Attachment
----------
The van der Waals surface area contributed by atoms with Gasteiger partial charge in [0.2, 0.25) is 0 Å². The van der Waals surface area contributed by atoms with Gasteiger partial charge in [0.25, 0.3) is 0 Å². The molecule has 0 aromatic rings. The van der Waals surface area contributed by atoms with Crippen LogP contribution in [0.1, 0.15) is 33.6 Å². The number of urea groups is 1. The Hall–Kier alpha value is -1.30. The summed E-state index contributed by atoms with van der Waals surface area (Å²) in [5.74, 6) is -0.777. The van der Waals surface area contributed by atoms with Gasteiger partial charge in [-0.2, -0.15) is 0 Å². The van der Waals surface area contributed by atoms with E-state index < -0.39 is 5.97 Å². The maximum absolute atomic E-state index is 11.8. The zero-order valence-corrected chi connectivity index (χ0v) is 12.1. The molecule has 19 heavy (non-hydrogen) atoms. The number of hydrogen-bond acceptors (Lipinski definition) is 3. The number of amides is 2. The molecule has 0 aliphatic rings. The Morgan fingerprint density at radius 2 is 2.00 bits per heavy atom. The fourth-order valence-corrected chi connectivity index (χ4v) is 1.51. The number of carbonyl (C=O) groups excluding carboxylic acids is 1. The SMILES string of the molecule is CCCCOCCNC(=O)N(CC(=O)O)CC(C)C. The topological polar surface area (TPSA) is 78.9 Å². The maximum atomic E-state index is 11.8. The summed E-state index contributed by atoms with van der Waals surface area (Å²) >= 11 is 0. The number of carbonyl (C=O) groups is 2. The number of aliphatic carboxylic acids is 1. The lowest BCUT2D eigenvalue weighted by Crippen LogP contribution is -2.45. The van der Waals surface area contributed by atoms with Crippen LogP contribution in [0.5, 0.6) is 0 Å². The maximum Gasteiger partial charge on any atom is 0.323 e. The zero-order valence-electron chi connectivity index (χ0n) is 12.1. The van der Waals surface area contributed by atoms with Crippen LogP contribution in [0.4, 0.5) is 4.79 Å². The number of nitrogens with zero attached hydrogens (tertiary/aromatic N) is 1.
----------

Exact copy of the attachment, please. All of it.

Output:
The van der Waals surface area contributed by atoms with Gasteiger partial charge in [0.2, 0.25) is 0 Å². The van der Waals surface area contributed by atoms with Gasteiger partial charge in [0.25, 0.3) is 0 Å². The molecule has 0 aromatic rings. The van der Waals surface area contributed by atoms with Crippen LogP contribution in [0.1, 0.15) is 33.6 Å². The number of urea groups is 1. The Hall–Kier alpha value is -1.30. The summed E-state index contributed by atoms with van der Waals surface area (Å²) in [5.74, 6) is -0.777. The van der Waals surface area contributed by atoms with Gasteiger partial charge in [-0.2, -0.15) is 0 Å². The van der Waals surface area contributed by atoms with E-state index < -0.39 is 5.97 Å². The maximum absolute atomic E-state index is 11.8. The zero-order valence-corrected chi connectivity index (χ0v) is 12.1. The molecule has 19 heavy (non-hydrogen) atoms. The number of hydrogen-bond acceptors (Lipinski definition) is 3. The number of amides is 2. The molecule has 0 aliphatic rings. The Morgan fingerprint density at radius 2 is 2.00 bits per heavy atom. The fourth-order valence-corrected chi connectivity index (χ4v) is 1.51. The number of carbonyl (C=O) groups excluding carboxylic acids is 1. The SMILES string of the molecule is CCCCOCCNC(=O)N(CC(=O)O)CC(C)C. The topological polar surface area (TPSA) is 78.9 Å². The maximum atomic E-state index is 11.8. The summed E-state index contributed by atoms with van der Waals surface area (Å²) >= 11 is 0. The number of carbonyl (C=O) groups is 2. The number of aliphatic carboxylic acids is 1. The lowest BCUT2D eigenvalue weighted by Crippen LogP contribution is -2.45. The van der Waals surface area contributed by atoms with Crippen LogP contribution in [0.5, 0.6) is 0 Å². The maximum Gasteiger partial charge on any atom is 0.323 e. The zero-order valence-electron chi connectivity index (χ0n) is 12.1. The van der Waals surface area contributed by atoms with Crippen LogP contribution in [0.4, 0.5) is 4.79 Å². The number of nitrogens with zero attached hydrogens (tertiary/aromatic N) is 1.